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Subject and Keywords:

intuition   intuitive proposition   concepts   conceptual analysis   analytic philosophy   evidence in philosophy   experimental philosophy   cognitive psychology


The dissertation concerns the role and the nature of intuition in contemporary analytic philosophy. It belongs therefore mainly to metaphilosophy and deals with the questions thoroughly discussed within it during recent years, such as what intuition is, how one can grasp it, how it could be defined, how – and to what extent –it can be used in philosophy, whether it can be tested empirically and if so – to what extent the results of conducted studies matter to philosophical analyses and, finally, whether the proper methodology of philosophy should be based on the extensive reliance on intuitions. All of those questions – and the like – mark out the starting point for the analyses in this dissertation.For centuries the topic of intuition was at the centre of philosophical inquiry. Indeed, the notion of ‘intuition’ in philosophy has a rich history and is substantially theory-laden. In this dissertation in a major part I ignore this tradition and instead I focus on particular area of philosophical scrutiny – contemporary analytic philosophy. It stems from the fact that intuition is discussed within analytic philosophy in a distinctive fashion, often without an overt relation to the questions posed throughout the history of philosophy. Specifically, it is claimed that intuitions on different thought experiments are used as an evidence for particular philosophical theories or claims, playing an important epistemic role.The main goal of the dissertation is thus to put under scrutiny the nature of intuition so conceived and the critical assessment of the role it plays in philosophy. The main theses of the dissertation are the following. Firstly, intuition indeed is very often used as an evidence for many philosophical theories and claims. Secondly, that evidence is constituted directly by intuitive propositions (or judgments) that can be characterized as noninferential and dispositional, while their source is an intuition understood as a kind of mental process or state that can be studied on empirical grounds, e.g. by cognitive psychologists. Thirdly, intuitions can be mentalistic evidence, that is, they can provide evidence (or be the source of evidence) about concepts, but not about the extramental entities in the world. The argumentation for those claims lasts for five chapters that are preceded by the introduction and followed by the conclusion. In the introduction I make an attempt to carefully delineate the topic of the dissertation paying particular attention to the variety of contexts in which the term ‘intuition’ is deployed. Firstly, thus, I analyze different associations of that notion within the history of philosophy, mentioning for instance the understanding of intuition in scholastic philosophy, in Plato and Aristotle, and in the modern era, among both influential rationalists (Descartes, Spinoza) and empiricists (Locke). Then I indicate the more recent conceptions of intuition in philosophy, such as in Peirce’s pragmatism, Husserl’s phenomenology and Bergson’s thought, as well as its role in logic and particular fields of science. I also consider the contexts of the use of the tern ‘intuition’ in ordinary language or the literature. In the introduction several terminological and translational decisions made in the dissertation are also discussed. Finally, the introduction ends with the treatment of the methodology, main theses of the dissertation and the detailed content of every chapter.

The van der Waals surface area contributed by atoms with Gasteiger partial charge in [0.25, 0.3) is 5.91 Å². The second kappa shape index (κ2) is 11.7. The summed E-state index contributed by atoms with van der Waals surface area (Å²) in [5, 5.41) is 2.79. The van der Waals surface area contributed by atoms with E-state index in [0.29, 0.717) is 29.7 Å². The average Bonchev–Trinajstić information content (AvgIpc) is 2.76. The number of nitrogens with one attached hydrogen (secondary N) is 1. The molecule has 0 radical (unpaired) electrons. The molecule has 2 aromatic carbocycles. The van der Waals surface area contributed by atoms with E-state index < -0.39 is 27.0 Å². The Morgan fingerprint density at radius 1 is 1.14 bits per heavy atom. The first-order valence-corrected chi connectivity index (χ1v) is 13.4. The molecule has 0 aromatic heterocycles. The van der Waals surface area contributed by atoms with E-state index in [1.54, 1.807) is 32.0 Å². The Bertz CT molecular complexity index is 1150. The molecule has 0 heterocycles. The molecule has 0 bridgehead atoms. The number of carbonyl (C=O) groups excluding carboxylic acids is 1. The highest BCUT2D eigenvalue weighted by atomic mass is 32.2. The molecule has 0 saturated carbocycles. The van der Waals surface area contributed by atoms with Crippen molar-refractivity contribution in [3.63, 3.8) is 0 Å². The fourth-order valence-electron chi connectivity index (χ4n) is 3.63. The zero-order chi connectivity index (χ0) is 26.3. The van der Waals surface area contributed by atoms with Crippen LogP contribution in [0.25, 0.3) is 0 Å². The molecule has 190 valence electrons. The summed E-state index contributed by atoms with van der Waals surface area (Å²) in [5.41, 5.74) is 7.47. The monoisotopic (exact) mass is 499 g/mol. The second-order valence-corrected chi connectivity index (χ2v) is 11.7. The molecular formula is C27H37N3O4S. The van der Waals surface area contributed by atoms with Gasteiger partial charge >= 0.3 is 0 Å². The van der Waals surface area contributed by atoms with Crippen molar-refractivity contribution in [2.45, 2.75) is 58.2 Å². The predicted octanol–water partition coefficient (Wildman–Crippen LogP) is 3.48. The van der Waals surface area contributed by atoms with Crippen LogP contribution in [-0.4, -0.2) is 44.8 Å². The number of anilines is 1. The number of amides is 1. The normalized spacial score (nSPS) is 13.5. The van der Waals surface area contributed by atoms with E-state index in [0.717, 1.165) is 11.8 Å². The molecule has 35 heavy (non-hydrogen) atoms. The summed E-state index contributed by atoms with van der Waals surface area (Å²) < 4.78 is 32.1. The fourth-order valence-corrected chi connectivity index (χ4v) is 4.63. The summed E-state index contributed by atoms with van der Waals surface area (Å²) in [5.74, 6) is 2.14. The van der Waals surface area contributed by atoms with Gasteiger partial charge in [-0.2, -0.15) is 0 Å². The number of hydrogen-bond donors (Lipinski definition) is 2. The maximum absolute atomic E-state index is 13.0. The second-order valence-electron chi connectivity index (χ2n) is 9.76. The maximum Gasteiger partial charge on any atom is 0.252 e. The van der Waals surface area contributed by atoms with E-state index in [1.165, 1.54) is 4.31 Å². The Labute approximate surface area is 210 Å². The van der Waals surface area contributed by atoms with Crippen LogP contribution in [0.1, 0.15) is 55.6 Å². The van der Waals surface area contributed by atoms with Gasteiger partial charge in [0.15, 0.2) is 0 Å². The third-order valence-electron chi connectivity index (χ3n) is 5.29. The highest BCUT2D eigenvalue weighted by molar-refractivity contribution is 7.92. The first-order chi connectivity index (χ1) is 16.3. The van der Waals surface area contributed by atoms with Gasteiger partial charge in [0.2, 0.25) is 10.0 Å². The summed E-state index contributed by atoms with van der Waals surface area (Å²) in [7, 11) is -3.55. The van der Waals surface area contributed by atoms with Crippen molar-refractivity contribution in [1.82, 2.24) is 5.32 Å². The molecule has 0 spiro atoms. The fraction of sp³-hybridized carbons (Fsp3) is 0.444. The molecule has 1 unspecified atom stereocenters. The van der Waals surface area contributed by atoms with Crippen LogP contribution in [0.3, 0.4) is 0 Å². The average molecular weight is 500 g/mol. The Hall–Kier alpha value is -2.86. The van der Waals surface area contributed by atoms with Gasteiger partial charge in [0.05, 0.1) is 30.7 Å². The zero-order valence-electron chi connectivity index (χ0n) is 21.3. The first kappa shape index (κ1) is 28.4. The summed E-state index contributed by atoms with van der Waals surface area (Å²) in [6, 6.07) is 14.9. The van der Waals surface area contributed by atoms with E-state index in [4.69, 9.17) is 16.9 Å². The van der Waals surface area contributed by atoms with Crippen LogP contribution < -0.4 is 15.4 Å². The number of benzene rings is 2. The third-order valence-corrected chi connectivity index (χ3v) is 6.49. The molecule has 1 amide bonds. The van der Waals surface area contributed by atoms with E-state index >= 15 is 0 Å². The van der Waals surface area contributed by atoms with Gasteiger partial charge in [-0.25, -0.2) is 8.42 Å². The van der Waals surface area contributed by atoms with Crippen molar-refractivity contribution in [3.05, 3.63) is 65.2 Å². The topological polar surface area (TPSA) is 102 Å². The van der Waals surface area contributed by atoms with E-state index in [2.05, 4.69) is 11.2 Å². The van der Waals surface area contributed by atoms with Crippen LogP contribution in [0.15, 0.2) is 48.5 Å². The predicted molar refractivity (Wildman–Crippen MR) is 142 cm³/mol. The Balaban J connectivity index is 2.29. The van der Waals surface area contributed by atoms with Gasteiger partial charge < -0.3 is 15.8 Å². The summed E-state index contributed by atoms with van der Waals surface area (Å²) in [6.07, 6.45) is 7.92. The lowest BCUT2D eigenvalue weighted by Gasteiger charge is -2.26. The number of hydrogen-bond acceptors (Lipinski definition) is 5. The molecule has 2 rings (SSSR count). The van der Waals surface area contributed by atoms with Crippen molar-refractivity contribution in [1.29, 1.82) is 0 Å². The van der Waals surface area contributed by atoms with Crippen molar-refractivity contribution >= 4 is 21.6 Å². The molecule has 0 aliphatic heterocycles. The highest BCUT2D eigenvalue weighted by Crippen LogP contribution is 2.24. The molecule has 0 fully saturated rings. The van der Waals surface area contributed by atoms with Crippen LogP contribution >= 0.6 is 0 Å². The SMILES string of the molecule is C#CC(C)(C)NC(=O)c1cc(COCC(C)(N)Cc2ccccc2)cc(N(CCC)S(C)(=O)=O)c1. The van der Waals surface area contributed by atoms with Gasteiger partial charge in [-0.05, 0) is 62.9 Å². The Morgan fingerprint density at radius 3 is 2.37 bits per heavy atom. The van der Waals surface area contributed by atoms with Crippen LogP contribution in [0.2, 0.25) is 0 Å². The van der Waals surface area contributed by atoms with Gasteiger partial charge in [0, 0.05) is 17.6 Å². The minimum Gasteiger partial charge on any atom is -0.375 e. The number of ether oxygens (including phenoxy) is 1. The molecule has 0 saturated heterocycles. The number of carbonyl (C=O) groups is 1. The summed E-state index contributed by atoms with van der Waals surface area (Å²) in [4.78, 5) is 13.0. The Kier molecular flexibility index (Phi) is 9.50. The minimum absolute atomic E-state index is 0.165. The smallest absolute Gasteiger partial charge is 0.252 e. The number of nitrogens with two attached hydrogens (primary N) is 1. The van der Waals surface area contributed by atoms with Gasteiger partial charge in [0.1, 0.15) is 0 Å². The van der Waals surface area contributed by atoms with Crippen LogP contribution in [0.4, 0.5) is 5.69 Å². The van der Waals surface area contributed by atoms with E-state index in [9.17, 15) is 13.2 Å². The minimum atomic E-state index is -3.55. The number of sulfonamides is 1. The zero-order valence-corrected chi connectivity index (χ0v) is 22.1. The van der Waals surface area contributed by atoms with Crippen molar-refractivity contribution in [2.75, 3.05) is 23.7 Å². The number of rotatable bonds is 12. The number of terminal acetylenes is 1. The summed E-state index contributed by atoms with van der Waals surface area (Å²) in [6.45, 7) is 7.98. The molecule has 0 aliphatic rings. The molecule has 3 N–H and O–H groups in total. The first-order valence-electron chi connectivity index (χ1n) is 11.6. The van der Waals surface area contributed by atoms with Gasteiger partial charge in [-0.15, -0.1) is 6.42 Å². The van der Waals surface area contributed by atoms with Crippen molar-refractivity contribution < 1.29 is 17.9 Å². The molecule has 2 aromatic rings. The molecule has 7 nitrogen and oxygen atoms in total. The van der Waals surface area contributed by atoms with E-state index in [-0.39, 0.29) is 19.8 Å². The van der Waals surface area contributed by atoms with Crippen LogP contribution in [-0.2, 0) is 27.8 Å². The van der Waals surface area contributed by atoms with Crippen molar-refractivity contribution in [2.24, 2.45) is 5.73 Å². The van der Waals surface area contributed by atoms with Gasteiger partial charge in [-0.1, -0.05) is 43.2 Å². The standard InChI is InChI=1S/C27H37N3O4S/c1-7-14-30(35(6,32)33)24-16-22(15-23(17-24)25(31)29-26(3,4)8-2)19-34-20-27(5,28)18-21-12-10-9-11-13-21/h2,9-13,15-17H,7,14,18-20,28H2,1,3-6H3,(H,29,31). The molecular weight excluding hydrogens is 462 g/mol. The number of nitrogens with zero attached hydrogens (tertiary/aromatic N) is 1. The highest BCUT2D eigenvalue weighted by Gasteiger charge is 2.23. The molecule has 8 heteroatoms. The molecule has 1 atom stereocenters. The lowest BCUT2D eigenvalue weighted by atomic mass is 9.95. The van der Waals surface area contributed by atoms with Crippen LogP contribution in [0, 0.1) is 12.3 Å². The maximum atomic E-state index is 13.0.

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University of Wroclaw

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Copyright by Kamil Cekiera

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